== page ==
Step 4. Fasten the girth. If your horse has come this far with no adverse reaction, actually fasten the girth. At this point, the girth should be just tight enough to hold the saddle in place (it’s extremely critical at this stage that the saddle doesn’t slip under his belly), but not so tight that it’ll cause him discomfort. At first, just snug the girth up just enough to safely hold the saddle in place.

Step 5. Walk him forward. Now, desensitize your horse to the feel of the tightened saddle and girth while he’s moving. While leading him, move him one step at a time. After each step, stop and praise him, and allow him to relax and accept the new stimulus. Gradually work toward your horse moving in a relaxed, steady manner.

Step 6. Slow down. Cinch minimally at first, and then gradually tighten the cinch as you get ready to ride. Lead your horse around between tightenings so he can get accustomed to the tightness. As you finish tacking and getting ready to ride, tighten the girth gradually, going up a notch every few minutes, allowing him to relax and accept the new level of pressure for a few minutes.

Before you step up into the saddle, make sure the girth is adequately tight so that the saddle doesn’t slip when mounting. Warm up your horse, and tighten the girth again.

Step 7. Avoid a too-tight girth. Of course, you don’t want your girth to be so loose that it doesn’t hold your saddle safely in place. However, a too-tight girth can compromise safety by leading to behavior problems, such as bucking and balking. It can also lead to more cinchiness issues.

Tighten the girth enough to keep the saddle centered during mounting and dismounting; this degree of tightness will vary with the individual horse.

For instance, a horse with prominent and well-defined withers won’t need a girth as tight as a horse with low withers and a very round shape.

Tightness Check
To check for tightness, don’t slip your fingers in the girth just below the saddle, as is commonly done. Most horses are concave in this area, so the girth may always feel loose here.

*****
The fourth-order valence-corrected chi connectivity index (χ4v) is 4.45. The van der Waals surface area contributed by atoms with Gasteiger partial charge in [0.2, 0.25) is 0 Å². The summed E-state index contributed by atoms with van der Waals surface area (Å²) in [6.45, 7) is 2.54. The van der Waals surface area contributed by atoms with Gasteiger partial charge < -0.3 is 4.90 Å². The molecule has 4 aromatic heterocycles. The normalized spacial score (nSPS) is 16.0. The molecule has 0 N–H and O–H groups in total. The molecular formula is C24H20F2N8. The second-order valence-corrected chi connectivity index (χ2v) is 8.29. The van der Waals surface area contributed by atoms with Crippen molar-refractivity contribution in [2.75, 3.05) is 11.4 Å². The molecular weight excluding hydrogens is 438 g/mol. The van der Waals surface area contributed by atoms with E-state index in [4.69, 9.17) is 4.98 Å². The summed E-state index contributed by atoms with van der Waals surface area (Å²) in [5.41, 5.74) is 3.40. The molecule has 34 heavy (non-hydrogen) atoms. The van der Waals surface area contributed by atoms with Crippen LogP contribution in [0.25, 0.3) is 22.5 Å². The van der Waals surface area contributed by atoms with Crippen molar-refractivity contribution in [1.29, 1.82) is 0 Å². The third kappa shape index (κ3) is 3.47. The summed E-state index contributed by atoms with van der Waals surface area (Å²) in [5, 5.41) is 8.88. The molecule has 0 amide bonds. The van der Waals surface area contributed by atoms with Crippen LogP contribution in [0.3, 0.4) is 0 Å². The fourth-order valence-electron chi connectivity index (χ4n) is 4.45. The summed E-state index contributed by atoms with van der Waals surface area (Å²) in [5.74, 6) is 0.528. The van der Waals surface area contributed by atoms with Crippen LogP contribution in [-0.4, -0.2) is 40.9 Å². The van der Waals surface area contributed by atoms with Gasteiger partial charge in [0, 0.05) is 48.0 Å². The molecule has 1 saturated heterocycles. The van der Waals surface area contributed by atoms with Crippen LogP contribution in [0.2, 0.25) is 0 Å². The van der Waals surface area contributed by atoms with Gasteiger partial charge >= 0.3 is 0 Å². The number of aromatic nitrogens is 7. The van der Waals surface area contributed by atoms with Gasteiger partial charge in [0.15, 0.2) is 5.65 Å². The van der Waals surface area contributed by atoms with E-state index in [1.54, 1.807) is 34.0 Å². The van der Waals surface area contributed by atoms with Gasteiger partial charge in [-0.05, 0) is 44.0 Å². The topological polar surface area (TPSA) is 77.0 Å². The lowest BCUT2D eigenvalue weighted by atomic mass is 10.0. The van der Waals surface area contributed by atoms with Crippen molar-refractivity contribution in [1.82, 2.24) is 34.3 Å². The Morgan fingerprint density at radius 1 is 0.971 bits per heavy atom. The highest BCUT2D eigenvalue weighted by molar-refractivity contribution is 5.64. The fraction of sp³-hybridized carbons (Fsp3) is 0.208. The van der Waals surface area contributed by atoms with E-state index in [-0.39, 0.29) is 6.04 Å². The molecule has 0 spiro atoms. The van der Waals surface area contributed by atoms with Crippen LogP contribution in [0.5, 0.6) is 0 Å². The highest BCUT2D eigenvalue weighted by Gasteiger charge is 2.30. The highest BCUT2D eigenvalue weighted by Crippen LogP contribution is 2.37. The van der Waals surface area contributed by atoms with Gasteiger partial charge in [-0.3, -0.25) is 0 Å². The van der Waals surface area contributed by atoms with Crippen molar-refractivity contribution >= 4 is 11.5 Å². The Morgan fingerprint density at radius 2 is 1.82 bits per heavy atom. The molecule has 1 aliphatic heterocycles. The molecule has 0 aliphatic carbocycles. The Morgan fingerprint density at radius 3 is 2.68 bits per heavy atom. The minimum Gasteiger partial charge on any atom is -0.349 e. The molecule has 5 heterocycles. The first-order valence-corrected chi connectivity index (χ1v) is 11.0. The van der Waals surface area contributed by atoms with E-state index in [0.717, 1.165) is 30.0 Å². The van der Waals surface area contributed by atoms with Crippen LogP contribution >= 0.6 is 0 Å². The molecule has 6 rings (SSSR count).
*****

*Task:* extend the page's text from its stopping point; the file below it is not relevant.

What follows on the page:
Instead, place your fingers under the back of the cinch at your horse’s sternum, right between his legs. This is an area where the girth crosses bone, and you’ll get a much more accurate feel for how tight the girth truly is.

Saddle Trees Fit And Riggings Logo

Saddle Trees Fit and Riggings

I’m often asked about saddle fit and tack— what’s the best type of saddle tree for my horse? How do I know if my saddle fits? And how should I rig the saddle so that my horse is comfortable? The variety of trees and saddles on the market can be overwhelming. It’s a big job to find out what will fit your horse well. Once you purchase a saddle, you’ll need to know which rigging (many new saddles have more than one way to “cinch up” your saddle) to use to keep the saddle safely in place and comfortable for your horse’s conformation.

Here, I’ll help you understand the types of saddle trees (the tree is the inner structure of the saddle and what balances the rider’s weight over the horse’s back), understand how a saddle should fit, then help you know how to cinch up your saddle to make sure your horse is comfortable as you ride.

Saddle Trees
The purpose of the saddle tree is to distribute the weight of the rider over a larger area of the horse’s back. A simple way to understand this distribution of pressure is to poke someone in the arm with the point of one finger versus pushing on their arm with the flat of your hand. In my experience starting young horses under saddle, horses will buck more with an English saddle than with a western one. This is often because the tree of the western saddle covers a larger area and distributes weight more evenly.

In general, you have three choices when it comes to a saddle: a rigid tree (usually wood), a flexible tree (synthetic) or treeless. The rigid tree would give the greatest distribution of weight but may be more difficult to fit. The flexible tree gives good weight distribution and because of the slight flex, it will fit a greater variety of horses. The treeless saddle causes the weight of the rider to be focalized in one spot under the rider’s seat bones but for horses that are very difficult to fit in a treed saddle, it may be more comfortable for the horse.

In addition to the fit issues of the horses, there are several other considerations in determining what is the right type of saddle for you and your horse. First, the size of the rider: a horse that carries a heavy rider will need more weight distribution from a bigger sized saddle seat. A 17″ saddle has more weight distribution than a 14″.